Mt. Lebanon school board is expected to approve nearly a quarter of a million dollars in change orders pertaining to the high school renovation project.
The additional costs will come up for a vote at the board's meeting Monday. The largest of the change orders, which total $231,611, involves asbestos remediation.
The district will pay $71,999 to Precision Environmental for demolition, abatement and reconstruction of some interior walls in the high school's fine arts department. Asbestos was discovered during abatement work in the summer, said Tom Berkebile, project manager at P.J. Dick, the construction management firm for the renovation.
"There was no indication that the partitions were infused with asbestos," he told the board during its discussion meeting on Monday.
Board member Daniel Remely contended that the problem should have been detected earlier and the cost included in the overall contract.
"That's near a thousand dollars a lineal foot," he said about the change order. "Something is not right."
A related change order calls for a $5,297 credit for the contracted cost of demolishing the affected partitions.
The bulk of the other cost overruns pertain to work on the sixth floor of the high school's academic wing, including improvements to address fire safety.
Josephine Posti, school board president, said the district built more than $4 million into the cost of the project, which totals about $109 million, for contingencies, and only 16 percent of that amount has been used so far.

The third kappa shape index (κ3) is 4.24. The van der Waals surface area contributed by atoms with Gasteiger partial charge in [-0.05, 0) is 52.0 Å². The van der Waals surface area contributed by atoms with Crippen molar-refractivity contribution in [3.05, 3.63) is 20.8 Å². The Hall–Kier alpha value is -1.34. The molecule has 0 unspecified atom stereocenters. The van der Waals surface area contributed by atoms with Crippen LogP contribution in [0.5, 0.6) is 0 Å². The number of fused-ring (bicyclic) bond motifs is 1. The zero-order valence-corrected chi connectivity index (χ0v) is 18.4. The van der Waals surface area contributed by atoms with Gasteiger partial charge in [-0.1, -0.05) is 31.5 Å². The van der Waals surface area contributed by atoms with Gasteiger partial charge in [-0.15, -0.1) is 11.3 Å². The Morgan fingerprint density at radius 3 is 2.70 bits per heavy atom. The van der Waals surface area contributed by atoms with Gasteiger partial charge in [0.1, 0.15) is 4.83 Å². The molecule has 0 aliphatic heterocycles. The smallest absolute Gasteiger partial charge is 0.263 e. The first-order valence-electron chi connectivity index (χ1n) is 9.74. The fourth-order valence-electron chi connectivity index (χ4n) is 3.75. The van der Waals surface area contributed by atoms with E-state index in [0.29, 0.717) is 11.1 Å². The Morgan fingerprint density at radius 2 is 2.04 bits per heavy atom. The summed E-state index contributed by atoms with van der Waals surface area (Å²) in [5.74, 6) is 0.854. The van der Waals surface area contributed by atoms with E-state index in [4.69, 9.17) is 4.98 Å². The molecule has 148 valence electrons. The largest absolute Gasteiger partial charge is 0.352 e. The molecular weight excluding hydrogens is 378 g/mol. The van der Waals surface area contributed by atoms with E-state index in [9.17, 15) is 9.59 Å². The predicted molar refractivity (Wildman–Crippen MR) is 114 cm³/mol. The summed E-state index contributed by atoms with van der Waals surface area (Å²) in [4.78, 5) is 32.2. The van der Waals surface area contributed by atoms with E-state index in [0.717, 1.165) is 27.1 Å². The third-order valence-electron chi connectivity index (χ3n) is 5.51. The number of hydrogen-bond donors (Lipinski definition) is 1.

Also during Monday's meeting:
• Board members discussed changes to district graduation requirements, which they also expect to approve Monday.
Starting in 2013-14, the required number of credits will increase from 42.8 to 43, although Brian McFeely, high school principal, said most students graduate with closer to 50 credits.
The change stems from the elimination of a ninth-grade class, Technology and Media Applications, as a requirement. Instead, students will have the opportunity to choose from among more than 20 courses toward fulfillment.
Mr. McFeely explained that the shift in emphasis reflects more learning about technology prior to high school.
"Students are coming in with all kinds of different experience when it comes to technology education," he said.
The high school also plans to add several electives: engineering statics, Arabic language and culture, finance, and introduction to business. No additional instructors will be required.
"It's a matter of reallocating and moving staff around," said Mr. McFeely.
Finally, the district will address the state Education Department's replacement of the Pennsylvania System of School Assessment test with the Keystone Exam as a graduation requirement for 2013, a change that was mandated abruptly during the summer.
"This is going to be a transition year for every school district in the commonwealth," said Timothy Steinhauer, superintendent.
• The school board also will vote Monday on the district's constituent-driven strategic plan, which has been in the works since September 2011.
Members of the community worked with school officials to identify the district's goals, said Deborah Allen, assistant superintendent of elementary education. Among them is preparing students "for increasingly complex life and work environments in the 21st century," while the district maintains fiscal responsibility.
Following the board's approval, the district will submit the plan to the Education Department.
Harry Funk, freelance writer: email@example.com.